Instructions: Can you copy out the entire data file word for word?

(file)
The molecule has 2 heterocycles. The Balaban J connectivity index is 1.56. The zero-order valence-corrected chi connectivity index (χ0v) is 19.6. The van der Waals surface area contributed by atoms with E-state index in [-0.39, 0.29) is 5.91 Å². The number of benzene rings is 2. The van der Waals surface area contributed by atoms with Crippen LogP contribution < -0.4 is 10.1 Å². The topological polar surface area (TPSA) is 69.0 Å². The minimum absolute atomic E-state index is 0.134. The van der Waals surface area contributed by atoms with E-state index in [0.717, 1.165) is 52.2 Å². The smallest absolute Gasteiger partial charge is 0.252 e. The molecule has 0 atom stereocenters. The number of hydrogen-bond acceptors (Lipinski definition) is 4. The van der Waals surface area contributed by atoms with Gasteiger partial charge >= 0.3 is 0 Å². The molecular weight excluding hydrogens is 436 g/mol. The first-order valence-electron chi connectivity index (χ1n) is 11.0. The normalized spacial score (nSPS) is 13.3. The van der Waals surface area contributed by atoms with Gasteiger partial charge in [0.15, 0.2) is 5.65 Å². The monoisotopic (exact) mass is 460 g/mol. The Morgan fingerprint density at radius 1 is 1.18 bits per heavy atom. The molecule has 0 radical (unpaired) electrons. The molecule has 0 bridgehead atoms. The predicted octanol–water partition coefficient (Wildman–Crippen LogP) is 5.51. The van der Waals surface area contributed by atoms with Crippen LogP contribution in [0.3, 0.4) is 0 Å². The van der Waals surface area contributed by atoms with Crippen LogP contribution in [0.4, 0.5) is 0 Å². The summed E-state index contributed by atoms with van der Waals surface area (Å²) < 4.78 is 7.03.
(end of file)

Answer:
The molecule has 2 heterocycles. The Balaban J connectivity index is 1.56. The zero-order valence-corrected chi connectivity index (χ0v) is 19.6. The van der Waals surface area contributed by atoms with E-state index in [-0.39, 0.29) is 5.91 Å². The number of benzene rings is 2. The van der Waals surface area contributed by atoms with Crippen LogP contribution < -0.4 is 10.1 Å². The topological polar surface area (TPSA) is 69.0 Å². The minimum absolute atomic E-state index is 0.134. The van der Waals surface area contributed by atoms with E-state index in [0.717, 1.165) is 52.2 Å². The smallest absolute Gasteiger partial charge is 0.252 e. The molecule has 0 atom stereocenters. The number of hydrogen-bond acceptors (Lipinski definition) is 4. The van der Waals surface area contributed by atoms with Gasteiger partial charge >= 0.3 is 0 Å². The molecular weight excluding hydrogens is 436 g/mol. The first-order valence-electron chi connectivity index (χ1n) is 11.0. The normalized spacial score (nSPS) is 13.3. The van der Waals surface area contributed by atoms with Gasteiger partial charge in [0.15, 0.2) is 5.65 Å². The monoisotopic (exact) mass is 460 g/mol. The Morgan fingerprint density at radius 1 is 1.18 bits per heavy atom. The molecule has 0 radical (unpaired) electrons. The molecule has 0 bridgehead atoms. The predicted octanol–water partition coefficient (Wildman–Crippen LogP) is 5.51. The van der Waals surface area contributed by atoms with Crippen LogP contribution in [0.3, 0.4) is 0 Å². The van der Waals surface area contributed by atoms with Crippen LogP contribution in [0.4, 0.5) is 0 Å². The summed E-state index contributed by atoms with van der Waals surface area (Å²) < 4.78 is 7.03.